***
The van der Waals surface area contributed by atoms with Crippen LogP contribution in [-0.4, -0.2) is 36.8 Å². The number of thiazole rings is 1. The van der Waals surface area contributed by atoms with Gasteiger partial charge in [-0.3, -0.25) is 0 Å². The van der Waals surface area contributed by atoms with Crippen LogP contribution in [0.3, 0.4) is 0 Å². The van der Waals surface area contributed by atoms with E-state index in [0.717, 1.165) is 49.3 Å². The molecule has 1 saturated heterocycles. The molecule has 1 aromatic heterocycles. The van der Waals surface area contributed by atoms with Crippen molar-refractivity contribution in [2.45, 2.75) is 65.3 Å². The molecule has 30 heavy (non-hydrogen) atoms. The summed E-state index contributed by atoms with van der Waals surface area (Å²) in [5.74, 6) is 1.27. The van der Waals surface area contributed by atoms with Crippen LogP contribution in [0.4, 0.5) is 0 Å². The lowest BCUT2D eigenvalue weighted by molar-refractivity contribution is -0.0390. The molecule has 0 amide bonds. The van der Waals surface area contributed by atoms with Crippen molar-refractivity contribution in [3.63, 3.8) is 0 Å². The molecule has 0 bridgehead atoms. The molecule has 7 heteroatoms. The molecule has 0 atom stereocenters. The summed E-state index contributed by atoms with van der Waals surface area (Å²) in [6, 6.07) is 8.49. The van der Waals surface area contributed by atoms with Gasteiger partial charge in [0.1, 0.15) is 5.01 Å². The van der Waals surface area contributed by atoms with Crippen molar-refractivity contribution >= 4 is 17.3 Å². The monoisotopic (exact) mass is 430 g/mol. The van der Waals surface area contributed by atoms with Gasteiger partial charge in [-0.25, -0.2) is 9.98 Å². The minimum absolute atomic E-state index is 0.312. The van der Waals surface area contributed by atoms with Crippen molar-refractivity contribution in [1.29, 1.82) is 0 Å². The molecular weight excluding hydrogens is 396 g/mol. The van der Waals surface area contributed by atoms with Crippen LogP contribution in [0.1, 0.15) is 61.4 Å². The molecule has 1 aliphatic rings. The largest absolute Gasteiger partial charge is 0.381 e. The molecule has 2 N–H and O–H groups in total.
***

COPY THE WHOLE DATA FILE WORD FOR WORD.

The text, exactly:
The van der Waals surface area contributed by atoms with Crippen LogP contribution in [-0.4, -0.2) is 36.8 Å². The number of thiazole rings is 1. The van der Waals surface area contributed by atoms with Gasteiger partial charge in [-0.3, -0.25) is 0 Å². The van der Waals surface area contributed by atoms with Crippen LogP contribution in [0.3, 0.4) is 0 Å². The van der Waals surface area contributed by atoms with E-state index in [0.717, 1.165) is 49.3 Å². The molecule has 1 saturated heterocycles. The molecule has 1 aromatic heterocycles. The van der Waals surface area contributed by atoms with Crippen molar-refractivity contribution in [2.45, 2.75) is 65.3 Å². The molecule has 30 heavy (non-hydrogen) atoms. The summed E-state index contributed by atoms with van der Waals surface area (Å²) in [5.74, 6) is 1.27. The van der Waals surface area contributed by atoms with Crippen LogP contribution in [0.4, 0.5) is 0 Å². The lowest BCUT2D eigenvalue weighted by molar-refractivity contribution is -0.0390. The molecule has 0 amide bonds. The van der Waals surface area contributed by atoms with Crippen molar-refractivity contribution in [3.63, 3.8) is 0 Å². The molecule has 0 bridgehead atoms. The molecule has 7 heteroatoms. The molecule has 0 atom stereocenters. The summed E-state index contributed by atoms with van der Waals surface area (Å²) in [6, 6.07) is 8.49. The van der Waals surface area contributed by atoms with Gasteiger partial charge in [0.1, 0.15) is 5.01 Å². The van der Waals surface area contributed by atoms with Crippen molar-refractivity contribution >= 4 is 17.3 Å². The monoisotopic (exact) mass is 430 g/mol. The van der Waals surface area contributed by atoms with Gasteiger partial charge in [-0.25, -0.2) is 9.98 Å². The minimum absolute atomic E-state index is 0.312. The van der Waals surface area contributed by atoms with Crippen molar-refractivity contribution in [1.29, 1.82) is 0 Å². The molecular weight excluding hydrogens is 396 g/mol. The van der Waals surface area contributed by atoms with Crippen LogP contribution in [0.1, 0.15) is 61.4 Å². The molecule has 1 aliphatic rings. The largest absolute Gasteiger partial charge is 0.381 e. The molecule has 2 N–H and O–H groups in total.